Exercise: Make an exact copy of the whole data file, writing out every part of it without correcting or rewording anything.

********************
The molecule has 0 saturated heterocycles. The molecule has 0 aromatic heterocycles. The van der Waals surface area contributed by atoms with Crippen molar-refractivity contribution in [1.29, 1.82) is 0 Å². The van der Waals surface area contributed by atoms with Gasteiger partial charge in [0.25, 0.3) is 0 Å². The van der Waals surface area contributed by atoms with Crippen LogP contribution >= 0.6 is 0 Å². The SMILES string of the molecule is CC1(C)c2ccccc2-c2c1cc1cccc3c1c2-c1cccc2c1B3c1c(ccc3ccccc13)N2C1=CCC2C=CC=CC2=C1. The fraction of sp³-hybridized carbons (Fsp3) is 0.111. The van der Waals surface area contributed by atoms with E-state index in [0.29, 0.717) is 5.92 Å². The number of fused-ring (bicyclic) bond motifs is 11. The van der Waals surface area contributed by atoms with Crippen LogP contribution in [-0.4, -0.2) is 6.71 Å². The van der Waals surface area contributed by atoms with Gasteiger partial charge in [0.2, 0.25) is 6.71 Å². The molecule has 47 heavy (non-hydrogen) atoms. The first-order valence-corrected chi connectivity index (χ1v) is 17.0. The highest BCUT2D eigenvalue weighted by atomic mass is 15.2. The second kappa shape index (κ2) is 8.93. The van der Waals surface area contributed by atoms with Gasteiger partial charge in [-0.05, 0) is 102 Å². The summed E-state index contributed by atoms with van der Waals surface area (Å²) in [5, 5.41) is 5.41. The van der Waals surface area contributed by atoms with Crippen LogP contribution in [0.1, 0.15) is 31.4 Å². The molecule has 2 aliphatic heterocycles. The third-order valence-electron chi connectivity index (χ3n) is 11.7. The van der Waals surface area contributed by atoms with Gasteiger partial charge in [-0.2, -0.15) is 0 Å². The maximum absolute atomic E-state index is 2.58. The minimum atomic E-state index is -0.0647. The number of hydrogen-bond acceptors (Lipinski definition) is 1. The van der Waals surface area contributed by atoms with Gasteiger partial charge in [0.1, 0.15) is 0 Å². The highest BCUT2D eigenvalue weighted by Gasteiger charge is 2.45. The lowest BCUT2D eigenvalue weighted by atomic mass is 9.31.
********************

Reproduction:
The molecule has 0 saturated heterocycles. The molecule has 0 aromatic heterocycles. The van der Waals surface area contributed by atoms with Crippen molar-refractivity contribution in [1.29, 1.82) is 0 Å². The van der Waals surface area contributed by atoms with Gasteiger partial charge in [0.25, 0.3) is 0 Å². The van der Waals surface area contributed by atoms with Crippen LogP contribution >= 0.6 is 0 Å². The SMILES string of the molecule is CC1(C)c2ccccc2-c2c1cc1cccc3c1c2-c1cccc2c1B3c1c(ccc3ccccc13)N2C1=CCC2C=CC=CC2=C1. The fraction of sp³-hybridized carbons (Fsp3) is 0.111. The van der Waals surface area contributed by atoms with E-state index in [0.29, 0.717) is 5.92 Å². The number of fused-ring (bicyclic) bond motifs is 11. The van der Waals surface area contributed by atoms with Crippen LogP contribution in [-0.4, -0.2) is 6.71 Å². The van der Waals surface area contributed by atoms with Gasteiger partial charge in [0.2, 0.25) is 6.71 Å². The molecule has 47 heavy (non-hydrogen) atoms. The first-order valence-corrected chi connectivity index (χ1v) is 17.0. The highest BCUT2D eigenvalue weighted by atomic mass is 15.2. The second kappa shape index (κ2) is 8.93. The van der Waals surface area contributed by atoms with Gasteiger partial charge in [-0.05, 0) is 102 Å². The summed E-state index contributed by atoms with van der Waals surface area (Å²) in [5, 5.41) is 5.41. The van der Waals surface area contributed by atoms with Crippen LogP contribution in [0.1, 0.15) is 31.4 Å². The molecule has 2 aliphatic heterocycles. The third-order valence-electron chi connectivity index (χ3n) is 11.7. The van der Waals surface area contributed by atoms with Gasteiger partial charge in [-0.2, -0.15) is 0 Å². The maximum absolute atomic E-state index is 2.58. The minimum atomic E-state index is -0.0647. The number of hydrogen-bond acceptors (Lipinski definition) is 1. The van der Waals surface area contributed by atoms with Gasteiger partial charge in [0.1, 0.15) is 0 Å². The highest BCUT2D eigenvalue weighted by Gasteiger charge is 2.45. The lowest BCUT2D eigenvalue weighted by atomic mass is 9.31.